Popular Foods in Benin
You may have heard of Benin, a small country in West Africa, with a little-known, but ancient history, and you may have wondered what kind of food is eaten there. There are a lot of very rich, delicious dishes to discover in Benin, as the country’s cuisine varies from region to region.
Djewo (Salted Paste)
Djèwo, commonly called Amiwo in Fon, is the most popular meal in southern and central Benin. Djèwo is a dough prepared with corn flour that is well-seasoned.
When all the ingredients are combined and cooked, the dish smells delicious. Djèwo is eaten with fried foods, like onions, and tomato juice or crushed green pepper and, usually, with chicken, guinea fowl or mutton.
Some local foods can be found in other West African countries as well, sometimes under different names, but Beninese dishes are something special and an important part of the country’s culture and traditions.
Watché or Atassi
Watché, or Atassi, is one of the most consumed dishes in northern Benin. It is prepared by mixing rice with beans, and it is mostly eaten with fried fish or meat.
Depending on the region, this food is eaten either in the morning or the afternoon. It is a highly popular dish, as the ingredients are easy to come by.
Monyo is a sauce that is consumed almost everywhere in Benin. The flavor of this sauce varies depending on the ingredients that are added. In southern Benin, mustard (afittin in Fon), a bit of vegetable oil and onions are added. When these three ingredients are combined, the flavor becomes grandiose!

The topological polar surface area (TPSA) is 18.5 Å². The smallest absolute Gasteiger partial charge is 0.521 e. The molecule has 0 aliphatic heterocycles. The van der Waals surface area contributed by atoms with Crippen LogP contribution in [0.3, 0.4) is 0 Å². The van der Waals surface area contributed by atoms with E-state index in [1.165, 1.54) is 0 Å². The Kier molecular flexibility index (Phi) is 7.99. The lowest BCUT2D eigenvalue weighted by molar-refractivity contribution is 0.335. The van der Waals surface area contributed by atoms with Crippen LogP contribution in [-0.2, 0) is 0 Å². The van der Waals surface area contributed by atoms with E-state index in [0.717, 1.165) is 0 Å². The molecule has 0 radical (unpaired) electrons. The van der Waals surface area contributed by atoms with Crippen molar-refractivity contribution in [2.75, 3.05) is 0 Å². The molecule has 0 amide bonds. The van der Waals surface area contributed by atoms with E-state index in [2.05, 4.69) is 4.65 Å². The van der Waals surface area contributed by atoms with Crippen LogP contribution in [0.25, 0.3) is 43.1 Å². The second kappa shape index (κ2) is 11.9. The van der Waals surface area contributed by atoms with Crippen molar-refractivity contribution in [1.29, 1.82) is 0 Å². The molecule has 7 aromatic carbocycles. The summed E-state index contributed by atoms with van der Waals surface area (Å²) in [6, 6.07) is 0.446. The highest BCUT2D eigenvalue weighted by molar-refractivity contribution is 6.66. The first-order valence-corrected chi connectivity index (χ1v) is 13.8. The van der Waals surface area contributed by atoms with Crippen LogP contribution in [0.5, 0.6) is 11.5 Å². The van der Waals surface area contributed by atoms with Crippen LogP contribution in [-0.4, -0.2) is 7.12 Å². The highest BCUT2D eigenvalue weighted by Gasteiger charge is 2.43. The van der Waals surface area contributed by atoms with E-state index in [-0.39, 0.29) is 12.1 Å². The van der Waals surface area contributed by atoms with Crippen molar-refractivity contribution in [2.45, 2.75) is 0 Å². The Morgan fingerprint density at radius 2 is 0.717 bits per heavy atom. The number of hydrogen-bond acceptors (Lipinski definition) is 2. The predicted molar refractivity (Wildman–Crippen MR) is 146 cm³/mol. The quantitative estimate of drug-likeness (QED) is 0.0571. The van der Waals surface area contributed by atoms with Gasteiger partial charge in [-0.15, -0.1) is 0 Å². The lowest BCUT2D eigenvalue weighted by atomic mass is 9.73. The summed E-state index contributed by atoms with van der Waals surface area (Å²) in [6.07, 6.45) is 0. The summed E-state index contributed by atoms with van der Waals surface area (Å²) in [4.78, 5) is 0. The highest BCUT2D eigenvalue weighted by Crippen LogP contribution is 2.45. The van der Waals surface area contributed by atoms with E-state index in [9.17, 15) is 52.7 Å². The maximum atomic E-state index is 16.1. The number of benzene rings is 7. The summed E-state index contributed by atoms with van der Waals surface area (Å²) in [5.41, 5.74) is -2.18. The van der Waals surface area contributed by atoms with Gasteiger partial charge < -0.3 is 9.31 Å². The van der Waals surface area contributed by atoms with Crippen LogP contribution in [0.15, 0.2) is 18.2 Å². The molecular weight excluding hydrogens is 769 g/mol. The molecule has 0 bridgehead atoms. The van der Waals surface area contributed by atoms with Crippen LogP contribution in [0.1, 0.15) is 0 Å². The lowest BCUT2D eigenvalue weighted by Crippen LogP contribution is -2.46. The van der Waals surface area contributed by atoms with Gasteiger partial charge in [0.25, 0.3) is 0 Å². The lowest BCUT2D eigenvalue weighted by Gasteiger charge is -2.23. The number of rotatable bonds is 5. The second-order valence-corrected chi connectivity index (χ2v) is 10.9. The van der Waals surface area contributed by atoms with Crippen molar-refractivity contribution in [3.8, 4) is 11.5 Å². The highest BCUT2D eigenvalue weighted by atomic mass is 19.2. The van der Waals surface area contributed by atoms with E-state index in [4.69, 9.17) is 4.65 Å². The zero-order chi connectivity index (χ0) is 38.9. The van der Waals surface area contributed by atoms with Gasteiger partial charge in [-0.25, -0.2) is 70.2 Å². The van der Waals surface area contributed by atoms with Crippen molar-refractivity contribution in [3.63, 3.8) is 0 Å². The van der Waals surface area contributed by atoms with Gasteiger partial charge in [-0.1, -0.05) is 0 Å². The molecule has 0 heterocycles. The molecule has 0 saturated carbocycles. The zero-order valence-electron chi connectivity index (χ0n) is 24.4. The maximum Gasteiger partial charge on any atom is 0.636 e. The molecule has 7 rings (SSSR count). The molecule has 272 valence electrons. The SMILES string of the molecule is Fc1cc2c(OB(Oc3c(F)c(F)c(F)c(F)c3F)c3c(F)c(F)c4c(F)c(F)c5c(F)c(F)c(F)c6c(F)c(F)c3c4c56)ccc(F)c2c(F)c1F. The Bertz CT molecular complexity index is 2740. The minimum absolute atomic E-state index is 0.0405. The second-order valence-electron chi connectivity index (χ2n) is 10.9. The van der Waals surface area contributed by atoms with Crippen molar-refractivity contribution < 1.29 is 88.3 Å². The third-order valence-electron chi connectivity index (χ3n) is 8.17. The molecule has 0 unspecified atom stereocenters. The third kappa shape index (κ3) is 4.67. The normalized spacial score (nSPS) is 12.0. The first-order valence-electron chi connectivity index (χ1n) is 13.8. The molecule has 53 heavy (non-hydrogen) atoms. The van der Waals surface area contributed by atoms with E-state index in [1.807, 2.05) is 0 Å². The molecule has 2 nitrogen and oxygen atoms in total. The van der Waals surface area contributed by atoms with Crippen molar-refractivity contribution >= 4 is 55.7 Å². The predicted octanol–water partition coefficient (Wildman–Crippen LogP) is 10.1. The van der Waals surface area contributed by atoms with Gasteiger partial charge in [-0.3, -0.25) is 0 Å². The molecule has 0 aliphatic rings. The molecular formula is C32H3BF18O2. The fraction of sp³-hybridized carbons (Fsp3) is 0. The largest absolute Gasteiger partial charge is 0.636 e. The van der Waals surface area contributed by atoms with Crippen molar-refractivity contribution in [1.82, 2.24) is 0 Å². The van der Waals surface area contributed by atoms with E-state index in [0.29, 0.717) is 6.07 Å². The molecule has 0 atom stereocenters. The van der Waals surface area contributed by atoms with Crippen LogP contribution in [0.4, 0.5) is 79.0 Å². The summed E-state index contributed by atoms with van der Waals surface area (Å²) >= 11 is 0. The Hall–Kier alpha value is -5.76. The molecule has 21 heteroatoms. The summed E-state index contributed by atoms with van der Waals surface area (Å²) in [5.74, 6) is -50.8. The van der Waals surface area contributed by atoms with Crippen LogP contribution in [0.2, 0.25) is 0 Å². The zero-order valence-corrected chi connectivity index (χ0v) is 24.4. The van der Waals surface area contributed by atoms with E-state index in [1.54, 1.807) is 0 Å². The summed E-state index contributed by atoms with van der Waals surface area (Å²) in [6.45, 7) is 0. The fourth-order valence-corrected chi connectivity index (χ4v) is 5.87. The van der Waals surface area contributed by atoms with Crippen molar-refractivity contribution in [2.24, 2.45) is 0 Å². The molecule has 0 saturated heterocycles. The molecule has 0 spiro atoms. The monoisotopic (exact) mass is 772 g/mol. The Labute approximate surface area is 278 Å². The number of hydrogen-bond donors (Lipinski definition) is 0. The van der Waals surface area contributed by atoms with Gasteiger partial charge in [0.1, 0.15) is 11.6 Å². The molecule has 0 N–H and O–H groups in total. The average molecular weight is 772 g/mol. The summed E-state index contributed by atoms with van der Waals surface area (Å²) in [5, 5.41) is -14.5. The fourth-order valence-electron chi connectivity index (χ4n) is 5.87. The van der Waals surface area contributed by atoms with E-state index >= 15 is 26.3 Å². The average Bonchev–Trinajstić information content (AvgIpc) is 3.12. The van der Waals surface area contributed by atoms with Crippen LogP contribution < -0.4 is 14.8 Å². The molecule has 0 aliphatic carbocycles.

Monyo is much appreciated because it doesn’t take too long to cook. It is often accompanied by Akassa or Piron (eba). To make the dish complete, a few pieces of fried chicken or fish are added.
Dekounoun Sounnou (Seed Sauce)
This seed sauce is obtained from palm nuts. This sauce is mostly eaten in southern Benin, especially in the capital, Porto-Novo. Apart from the irresistible taste and flavor of this sauce, it is very rich in lipids.
In some households, vegetables or crabs are added to the already seasoned sauce to make it more exotic. Dékoun Sounou is easily eaten with Télibo, a white or black corn paste.
In eastern Benin, it is accompanied by crushed banana paste, commonly called foutou banana.
Wo (Corn Dough)
White paste, or corn paste, is usually called wo in the Fon language. It is one of the most consumed dishes in southern Benin. Whether in the south or the north, this paste is often consumed in the evening.
However, some people like to consume this paste when it is reheated, i.e., boiled in hot water the next day. This meal is called wo koli in Fon. To enhance the flavor, it is usually accompanied by a sticky sauce, for example, Assrokouin or Crincrin.
Tchokourou (Pounded Yam)
Tchokourou, also called Agoun in the Fon language, is a very special dish in Benin. Indeed, it is the favorite dish of the central and northern communities. It is very well known for being the food of ceremonies, that is to say, that a seasonal festival is specially dedicated to it.
Gboman (Large Nightshade)
Gboman is eaten all over Benin. It is a stew prepared with vegetables. It creates a lovely and irresistible smell when all the ingredients are combined.
To intensify its flavor, some people add mustard. Gboman is a universal stew, which means that it can be accompanied by almost anything, for example, white paste, black paste and Akassa.
Ninnouwi (Crincrin Sauce)
Crincrin sauce is a very popular meal in Benin. It is often consumed on its own, but in some cases, it complements other dishes like Dékoun Sounnou.
Ablo (Rice Cake)
In Benin, rice is processed in different ways to create several different foods. Among these foods are rice paste and Ablo.
Ablo is eaten everywhere in Benin, in restaurants, markets, etc. It is greatly appreciated because of its sweet flavor. To make it even tastier and to enhance the flavors, a little bit of chili can be added. This dish is often accompanied by fried chicken or fish.